ERHS Students Process an Insurrection, Impeachment, and Inauguration

The fenced off Capitol building. Image courtesy of .

Caroline Lehman

Just six days into the New Year, on Wednesday January 6th, the United States Capitol was stormed by a group of violent Trump supporters attempting to stop the count of the electoral votes from the 2020 Presidential election. The rioters’ actions were influenced and encouraged by then lame duck President Donald Trump, his allies, and fellow Republican members of Congress. Trump’s personal attorney, for example, said “Let’s have trial by combat!” at the “Save America March” that preceded the storming of the Capitol. 

Following the uprising, an article of impeachment against former President Donald Trump was drafted for inciting an attack on the United States Government. Exactly one week after the attack on the Capitol, on January 13th, the House of Representatives voted 232-197 to impeach Donald J. Trump. The article, signed by Speaker of the House Nancy Pelosi, was delivered to the Senate on January 25th and the Senate impeachment trial began on February 9th. 

The following Wednesday, January 20th, former Vice President Joseph R. Biden was sworn in to the office of the Presidency. Then Senator Kamala D. Harris took the oath of office for the Vice Presidency, becoming the first black, female, and Asian individual to hold the position. After four tumultuous years in office, the end of the Trump era and beginning of Biden’s administration marks a huge change in the country. 

Students at Eleanor Roosevelt High School (ERHS) have grown up during this particularly divisive era of politics in our country, and have a unique perspective on the recent trifecta of political events in the country. Junior Ada-Iba Agbu said that January’s events made her feel no different than the political happenings of last summer. She recalled that growing up in such a political climate has forced people our age to “mature in a way.” Agbu noted that any teenager that does not know something about politics in this country “has not been paying attention.”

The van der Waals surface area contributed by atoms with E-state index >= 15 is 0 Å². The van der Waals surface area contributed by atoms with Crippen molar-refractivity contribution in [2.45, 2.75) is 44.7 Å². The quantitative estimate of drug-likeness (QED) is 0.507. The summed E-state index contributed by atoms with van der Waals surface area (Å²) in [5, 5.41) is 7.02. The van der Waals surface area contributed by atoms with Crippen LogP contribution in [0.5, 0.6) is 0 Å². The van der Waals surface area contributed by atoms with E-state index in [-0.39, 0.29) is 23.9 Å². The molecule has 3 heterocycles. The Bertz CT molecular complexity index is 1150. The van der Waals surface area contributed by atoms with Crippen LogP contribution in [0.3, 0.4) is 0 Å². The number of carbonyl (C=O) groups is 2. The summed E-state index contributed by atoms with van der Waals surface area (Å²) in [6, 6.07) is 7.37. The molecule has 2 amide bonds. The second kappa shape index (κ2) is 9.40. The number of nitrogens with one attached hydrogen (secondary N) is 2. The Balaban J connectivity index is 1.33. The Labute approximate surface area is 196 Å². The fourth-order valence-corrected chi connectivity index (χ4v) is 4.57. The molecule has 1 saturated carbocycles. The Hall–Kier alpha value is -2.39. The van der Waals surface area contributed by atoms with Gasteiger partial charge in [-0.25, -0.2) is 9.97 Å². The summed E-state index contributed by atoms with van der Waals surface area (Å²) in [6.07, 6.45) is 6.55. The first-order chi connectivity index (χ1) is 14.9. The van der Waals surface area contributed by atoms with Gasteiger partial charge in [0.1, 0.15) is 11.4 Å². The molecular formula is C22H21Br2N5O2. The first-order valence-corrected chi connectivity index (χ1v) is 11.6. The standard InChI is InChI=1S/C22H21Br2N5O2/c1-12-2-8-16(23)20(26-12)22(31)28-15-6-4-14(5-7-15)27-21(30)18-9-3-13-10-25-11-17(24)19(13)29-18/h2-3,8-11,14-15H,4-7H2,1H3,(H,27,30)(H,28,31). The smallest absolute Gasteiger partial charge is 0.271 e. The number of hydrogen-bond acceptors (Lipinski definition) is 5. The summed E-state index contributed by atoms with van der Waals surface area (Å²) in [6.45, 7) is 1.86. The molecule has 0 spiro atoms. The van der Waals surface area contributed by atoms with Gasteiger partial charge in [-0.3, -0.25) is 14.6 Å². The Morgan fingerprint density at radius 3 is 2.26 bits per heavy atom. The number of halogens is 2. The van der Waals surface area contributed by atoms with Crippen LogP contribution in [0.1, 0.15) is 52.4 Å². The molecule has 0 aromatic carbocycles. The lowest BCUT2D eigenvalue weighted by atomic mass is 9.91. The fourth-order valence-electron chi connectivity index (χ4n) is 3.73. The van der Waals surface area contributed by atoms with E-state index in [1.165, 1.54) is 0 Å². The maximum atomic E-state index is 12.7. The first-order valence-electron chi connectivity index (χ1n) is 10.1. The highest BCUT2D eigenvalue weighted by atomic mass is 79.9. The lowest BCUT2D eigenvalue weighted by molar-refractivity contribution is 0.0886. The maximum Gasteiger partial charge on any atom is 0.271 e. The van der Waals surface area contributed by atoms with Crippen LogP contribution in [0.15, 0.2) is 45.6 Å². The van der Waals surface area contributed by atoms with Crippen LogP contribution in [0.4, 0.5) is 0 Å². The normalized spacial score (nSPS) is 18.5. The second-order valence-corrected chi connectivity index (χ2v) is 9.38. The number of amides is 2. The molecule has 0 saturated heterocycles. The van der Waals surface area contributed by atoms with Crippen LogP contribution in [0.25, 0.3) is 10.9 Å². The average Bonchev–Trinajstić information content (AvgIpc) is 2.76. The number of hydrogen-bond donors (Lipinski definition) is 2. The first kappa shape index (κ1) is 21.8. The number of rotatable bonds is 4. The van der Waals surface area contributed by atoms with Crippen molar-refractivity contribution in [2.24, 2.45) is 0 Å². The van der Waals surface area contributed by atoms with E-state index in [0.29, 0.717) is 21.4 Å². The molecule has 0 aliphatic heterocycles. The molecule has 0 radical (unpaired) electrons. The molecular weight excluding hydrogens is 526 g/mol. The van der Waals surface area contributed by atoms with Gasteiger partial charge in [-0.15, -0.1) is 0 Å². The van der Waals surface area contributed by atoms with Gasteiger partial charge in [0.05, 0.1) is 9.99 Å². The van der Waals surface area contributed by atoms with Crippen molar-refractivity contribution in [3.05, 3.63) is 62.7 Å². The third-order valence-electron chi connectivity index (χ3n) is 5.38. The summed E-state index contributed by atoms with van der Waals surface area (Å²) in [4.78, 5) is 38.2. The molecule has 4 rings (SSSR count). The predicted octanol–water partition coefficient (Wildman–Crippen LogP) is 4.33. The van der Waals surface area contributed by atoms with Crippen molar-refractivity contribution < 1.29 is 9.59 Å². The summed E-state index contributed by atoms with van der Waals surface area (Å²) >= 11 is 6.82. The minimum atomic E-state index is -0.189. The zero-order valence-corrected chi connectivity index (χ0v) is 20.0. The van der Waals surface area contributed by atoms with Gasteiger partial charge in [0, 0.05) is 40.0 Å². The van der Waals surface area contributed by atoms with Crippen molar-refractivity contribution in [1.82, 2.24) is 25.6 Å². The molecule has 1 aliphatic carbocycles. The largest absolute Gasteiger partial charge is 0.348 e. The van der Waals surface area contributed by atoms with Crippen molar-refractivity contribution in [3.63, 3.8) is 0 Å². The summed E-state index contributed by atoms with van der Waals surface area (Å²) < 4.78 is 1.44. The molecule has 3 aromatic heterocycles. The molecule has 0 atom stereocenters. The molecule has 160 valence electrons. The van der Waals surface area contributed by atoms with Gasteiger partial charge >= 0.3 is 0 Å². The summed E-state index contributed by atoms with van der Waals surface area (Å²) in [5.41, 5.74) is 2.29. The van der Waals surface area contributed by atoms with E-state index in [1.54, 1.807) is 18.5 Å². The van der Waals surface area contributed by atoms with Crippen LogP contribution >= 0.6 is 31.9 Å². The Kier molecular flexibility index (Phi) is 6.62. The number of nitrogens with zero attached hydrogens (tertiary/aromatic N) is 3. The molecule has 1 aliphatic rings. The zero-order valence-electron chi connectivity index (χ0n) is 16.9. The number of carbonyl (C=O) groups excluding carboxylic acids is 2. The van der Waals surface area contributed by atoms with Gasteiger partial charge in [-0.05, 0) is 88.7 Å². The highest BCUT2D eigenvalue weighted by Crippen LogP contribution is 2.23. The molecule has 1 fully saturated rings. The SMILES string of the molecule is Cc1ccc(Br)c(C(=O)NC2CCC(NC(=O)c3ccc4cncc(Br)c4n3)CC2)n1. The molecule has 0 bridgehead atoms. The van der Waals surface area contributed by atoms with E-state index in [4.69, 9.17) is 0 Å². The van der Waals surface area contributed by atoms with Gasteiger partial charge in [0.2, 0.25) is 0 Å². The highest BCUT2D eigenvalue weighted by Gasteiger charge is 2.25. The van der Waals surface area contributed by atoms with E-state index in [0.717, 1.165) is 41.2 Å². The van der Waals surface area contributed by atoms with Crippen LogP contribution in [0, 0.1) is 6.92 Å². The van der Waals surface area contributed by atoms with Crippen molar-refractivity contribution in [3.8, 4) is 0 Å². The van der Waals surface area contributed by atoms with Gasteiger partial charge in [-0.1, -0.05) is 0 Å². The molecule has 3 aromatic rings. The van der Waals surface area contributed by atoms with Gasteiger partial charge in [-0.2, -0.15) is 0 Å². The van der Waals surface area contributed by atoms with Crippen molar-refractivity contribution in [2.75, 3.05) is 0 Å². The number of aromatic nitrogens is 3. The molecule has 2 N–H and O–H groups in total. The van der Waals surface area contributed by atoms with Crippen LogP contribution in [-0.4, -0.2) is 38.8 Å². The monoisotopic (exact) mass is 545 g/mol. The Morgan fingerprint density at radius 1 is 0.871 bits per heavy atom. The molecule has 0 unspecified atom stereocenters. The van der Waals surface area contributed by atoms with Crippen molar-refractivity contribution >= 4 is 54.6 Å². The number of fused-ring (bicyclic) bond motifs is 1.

However “used to” political happenings students are, the insurrection still came as quite the shock. President of Model United Nations and Co-President of the Civics Society at ERHS, Raihan Choudhury declared that the events of January 6th “shook [him] to the core” and “angered [him] deeply.” Many Roosevelt students felt especially shocked that these events were happening so close to home, Agbu noted that the Nation’s Capitol is “practically in [her] backyard.” Junior Stephanie Boyd observed that it felt like she was “watching the Hunger games” and thought a lot more people would die than did. 

Following the violent insurrection, the inauguration brought many mixed emotions. Junior Sydney Endres recalled that it gave her “more hope than [she] could imagine.” However, she was also nervous that, considering the events of the insurrection, “something would go wrong” during the inauguration. The events of January 6th continue to stay relevant in the course of the impeachment trial. Raihan Choudhury stated that the impeachment process has “harked back painful memories” that incite “sorrow.” He went on to say that it is hard to rewatch the “brutality” of these “act[s] of terrorism unfold in our hall of government.”

Despite the extremely negative and upsetting nature of many of the January political events, one positive emergent from them is the increase in political knowledge it has given students. Sydney Endres remarked that she learned more about the processes of impeachment and inauguration, saying she specifically understood more about the Constitution and the President. Another positive outcome has been the newfound hope, especially from Inauguration. Raihan Choudhury noted that it was “refreshing” to hear the “call[ing] for unity.”